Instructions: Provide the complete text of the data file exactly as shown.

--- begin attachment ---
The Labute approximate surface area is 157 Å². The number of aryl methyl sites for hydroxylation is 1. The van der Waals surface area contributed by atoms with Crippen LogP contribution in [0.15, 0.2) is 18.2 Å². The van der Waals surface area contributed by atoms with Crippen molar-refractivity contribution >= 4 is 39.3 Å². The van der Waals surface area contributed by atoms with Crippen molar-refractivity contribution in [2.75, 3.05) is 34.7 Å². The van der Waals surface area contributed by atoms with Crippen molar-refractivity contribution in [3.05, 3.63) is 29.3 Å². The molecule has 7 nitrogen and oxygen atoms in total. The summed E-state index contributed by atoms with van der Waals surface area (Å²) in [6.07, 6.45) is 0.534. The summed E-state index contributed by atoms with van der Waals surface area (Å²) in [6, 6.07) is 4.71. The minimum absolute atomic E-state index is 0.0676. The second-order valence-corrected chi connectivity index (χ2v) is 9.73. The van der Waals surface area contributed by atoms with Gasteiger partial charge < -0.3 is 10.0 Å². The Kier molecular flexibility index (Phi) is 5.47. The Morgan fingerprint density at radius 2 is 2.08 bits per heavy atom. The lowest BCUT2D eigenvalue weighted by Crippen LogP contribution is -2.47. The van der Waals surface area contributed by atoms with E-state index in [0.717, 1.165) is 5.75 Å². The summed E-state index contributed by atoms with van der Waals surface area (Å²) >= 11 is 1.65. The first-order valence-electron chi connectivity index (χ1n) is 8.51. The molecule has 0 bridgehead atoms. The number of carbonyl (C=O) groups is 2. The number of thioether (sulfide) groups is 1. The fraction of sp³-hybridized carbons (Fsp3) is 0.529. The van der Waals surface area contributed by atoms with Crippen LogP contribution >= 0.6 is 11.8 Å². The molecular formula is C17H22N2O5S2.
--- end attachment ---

The Labute approximate surface area is 157 Å². The number of aryl methyl sites for hydroxylation is 1. The van der Waals surface area contributed by atoms with Crippen LogP contribution in [0.15, 0.2) is 18.2 Å². The van der Waals surface area contributed by atoms with Crippen molar-refractivity contribution >= 4 is 39.3 Å². The van der Waals surface area contributed by atoms with Crippen molar-refractivity contribution in [2.75, 3.05) is 34.7 Å². The van der Waals surface area contributed by atoms with Crippen molar-refractivity contribution in [3.05, 3.63) is 29.3 Å². The molecule has 7 nitrogen and oxygen atoms in total. The summed E-state index contributed by atoms with van der Waals surface area (Å²) in [6.07, 6.45) is 0.534. The summed E-state index contributed by atoms with van der Waals surface area (Å²) in [6, 6.07) is 4.71. The minimum absolute atomic E-state index is 0.0676. The second-order valence-corrected chi connectivity index (χ2v) is 9.73. The van der Waals surface area contributed by atoms with Gasteiger partial charge < -0.3 is 10.0 Å². The Kier molecular flexibility index (Phi) is 5.47. The Morgan fingerprint density at radius 2 is 2.08 bits per heavy atom. The lowest BCUT2D eigenvalue weighted by Crippen LogP contribution is -2.47. The van der Waals surface area contributed by atoms with E-state index in [0.717, 1.165) is 5.75 Å². The summed E-state index contributed by atoms with van der Waals surface area (Å²) >= 11 is 1.65. The first-order valence-electron chi connectivity index (χ1n) is 8.51. The molecule has 0 bridgehead atoms. The number of carbonyl (C=O) groups is 2. The number of thioether (sulfide) groups is 1. The fraction of sp³-hybridized carbons (Fsp3) is 0.529. The van der Waals surface area contributed by atoms with Crippen LogP contribution >= 0.6 is 11.8 Å². The molecular formula is C17H22N2O5S2.